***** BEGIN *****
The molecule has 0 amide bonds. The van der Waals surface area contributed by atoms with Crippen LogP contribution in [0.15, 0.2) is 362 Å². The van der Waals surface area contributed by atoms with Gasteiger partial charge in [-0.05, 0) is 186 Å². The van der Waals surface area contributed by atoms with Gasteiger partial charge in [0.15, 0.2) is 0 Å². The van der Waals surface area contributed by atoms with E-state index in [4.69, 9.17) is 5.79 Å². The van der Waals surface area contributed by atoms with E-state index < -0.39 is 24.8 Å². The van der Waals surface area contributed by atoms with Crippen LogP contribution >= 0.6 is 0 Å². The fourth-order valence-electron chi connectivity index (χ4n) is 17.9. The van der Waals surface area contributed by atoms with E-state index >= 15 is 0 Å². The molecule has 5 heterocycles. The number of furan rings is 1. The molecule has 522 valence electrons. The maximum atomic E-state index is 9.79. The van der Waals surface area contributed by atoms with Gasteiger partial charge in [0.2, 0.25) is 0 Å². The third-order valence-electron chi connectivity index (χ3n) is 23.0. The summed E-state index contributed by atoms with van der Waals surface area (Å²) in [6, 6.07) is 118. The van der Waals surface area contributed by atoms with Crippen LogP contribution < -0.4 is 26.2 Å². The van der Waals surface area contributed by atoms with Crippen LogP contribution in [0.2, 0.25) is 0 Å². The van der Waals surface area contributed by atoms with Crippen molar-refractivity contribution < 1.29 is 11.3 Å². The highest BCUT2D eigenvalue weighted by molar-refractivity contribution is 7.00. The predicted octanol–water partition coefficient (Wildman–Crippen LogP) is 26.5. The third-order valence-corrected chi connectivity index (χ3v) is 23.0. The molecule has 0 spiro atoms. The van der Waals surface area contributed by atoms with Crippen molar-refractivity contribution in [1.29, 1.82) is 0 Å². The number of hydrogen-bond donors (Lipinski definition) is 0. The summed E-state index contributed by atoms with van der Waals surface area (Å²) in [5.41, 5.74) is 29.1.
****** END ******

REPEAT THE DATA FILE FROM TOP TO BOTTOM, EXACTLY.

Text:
The molecule has 0 amide bonds. The van der Waals surface area contributed by atoms with Crippen LogP contribution in [0.15, 0.2) is 362 Å². The van der Waals surface area contributed by atoms with Gasteiger partial charge in [-0.05, 0) is 186 Å². The van der Waals surface area contributed by atoms with Gasteiger partial charge in [0.15, 0.2) is 0 Å². The van der Waals surface area contributed by atoms with E-state index in [4.69, 9.17) is 5.79 Å². The van der Waals surface area contributed by atoms with E-state index < -0.39 is 24.8 Å². The van der Waals surface area contributed by atoms with Crippen LogP contribution >= 0.6 is 0 Å². The fourth-order valence-electron chi connectivity index (χ4n) is 17.9. The van der Waals surface area contributed by atoms with E-state index >= 15 is 0 Å². The molecule has 5 heterocycles. The number of furan rings is 1. The molecule has 522 valence electrons. The maximum atomic E-state index is 9.79. The van der Waals surface area contributed by atoms with Gasteiger partial charge in [0.2, 0.25) is 0 Å². The third-order valence-electron chi connectivity index (χ3n) is 23.0. The summed E-state index contributed by atoms with van der Waals surface area (Å²) in [6, 6.07) is 118. The van der Waals surface area contributed by atoms with Crippen LogP contribution < -0.4 is 26.2 Å². The van der Waals surface area contributed by atoms with Crippen LogP contribution in [0.2, 0.25) is 0 Å². The van der Waals surface area contributed by atoms with Crippen molar-refractivity contribution < 1.29 is 11.3 Å². The highest BCUT2D eigenvalue weighted by molar-refractivity contribution is 7.00. The predicted octanol–water partition coefficient (Wildman–Crippen LogP) is 26.5. The third-order valence-corrected chi connectivity index (χ3v) is 23.0. The molecule has 0 spiro atoms. The van der Waals surface area contributed by atoms with Crippen molar-refractivity contribution in [1.29, 1.82) is 0 Å². The number of hydrogen-bond donors (Lipinski definition) is 0. The summed E-state index contributed by atoms with van der Waals surface area (Å²) in [5.41, 5.74) is 29.1.